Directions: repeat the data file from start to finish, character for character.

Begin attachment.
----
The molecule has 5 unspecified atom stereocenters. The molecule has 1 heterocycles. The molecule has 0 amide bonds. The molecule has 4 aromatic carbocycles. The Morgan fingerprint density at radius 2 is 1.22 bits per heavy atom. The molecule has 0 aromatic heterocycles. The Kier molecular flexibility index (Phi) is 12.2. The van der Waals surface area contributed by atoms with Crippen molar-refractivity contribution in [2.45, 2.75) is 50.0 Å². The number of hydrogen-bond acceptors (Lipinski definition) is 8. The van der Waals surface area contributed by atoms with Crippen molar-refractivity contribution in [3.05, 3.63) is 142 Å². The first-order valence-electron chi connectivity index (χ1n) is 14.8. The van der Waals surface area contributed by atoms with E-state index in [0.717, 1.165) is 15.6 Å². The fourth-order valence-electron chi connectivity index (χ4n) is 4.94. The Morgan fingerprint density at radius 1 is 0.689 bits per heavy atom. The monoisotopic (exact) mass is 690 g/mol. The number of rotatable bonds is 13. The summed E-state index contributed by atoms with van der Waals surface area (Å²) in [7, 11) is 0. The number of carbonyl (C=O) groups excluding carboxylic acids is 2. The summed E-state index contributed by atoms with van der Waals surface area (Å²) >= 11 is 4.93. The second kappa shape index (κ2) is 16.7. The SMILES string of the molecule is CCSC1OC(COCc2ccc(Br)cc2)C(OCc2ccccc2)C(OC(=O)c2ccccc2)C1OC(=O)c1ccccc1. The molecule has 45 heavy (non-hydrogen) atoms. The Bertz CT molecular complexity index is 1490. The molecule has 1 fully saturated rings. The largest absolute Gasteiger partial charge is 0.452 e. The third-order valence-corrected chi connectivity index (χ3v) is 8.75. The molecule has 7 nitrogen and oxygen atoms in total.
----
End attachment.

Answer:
The molecule has 5 unspecified atom stereocenters. The molecule has 1 heterocycles. The molecule has 0 amide bonds. The molecule has 4 aromatic carbocycles. The Morgan fingerprint density at radius 2 is 1.22 bits per heavy atom. The molecule has 0 aromatic heterocycles. The Kier molecular flexibility index (Phi) is 12.2. The van der Waals surface area contributed by atoms with Crippen molar-refractivity contribution in [2.45, 2.75) is 50.0 Å². The number of hydrogen-bond acceptors (Lipinski definition) is 8. The van der Waals surface area contributed by atoms with Crippen molar-refractivity contribution in [3.05, 3.63) is 142 Å². The first-order valence-electron chi connectivity index (χ1n) is 14.8. The van der Waals surface area contributed by atoms with E-state index in [0.717, 1.165) is 15.6 Å². The fourth-order valence-electron chi connectivity index (χ4n) is 4.94. The Morgan fingerprint density at radius 1 is 0.689 bits per heavy atom. The monoisotopic (exact) mass is 690 g/mol. The number of rotatable bonds is 13. The summed E-state index contributed by atoms with van der Waals surface area (Å²) in [7, 11) is 0. The number of carbonyl (C=O) groups excluding carboxylic acids is 2. The summed E-state index contributed by atoms with van der Waals surface area (Å²) >= 11 is 4.93. The second kappa shape index (κ2) is 16.7. The SMILES string of the molecule is CCSC1OC(COCc2ccc(Br)cc2)C(OCc2ccccc2)C(OC(=O)c2ccccc2)C1OC(=O)c1ccccc1. The molecule has 45 heavy (non-hydrogen) atoms. The Bertz CT molecular complexity index is 1490. The molecule has 1 fully saturated rings. The largest absolute Gasteiger partial charge is 0.452 e. The third-order valence-corrected chi connectivity index (χ3v) is 8.75. The molecule has 7 nitrogen and oxygen atoms in total.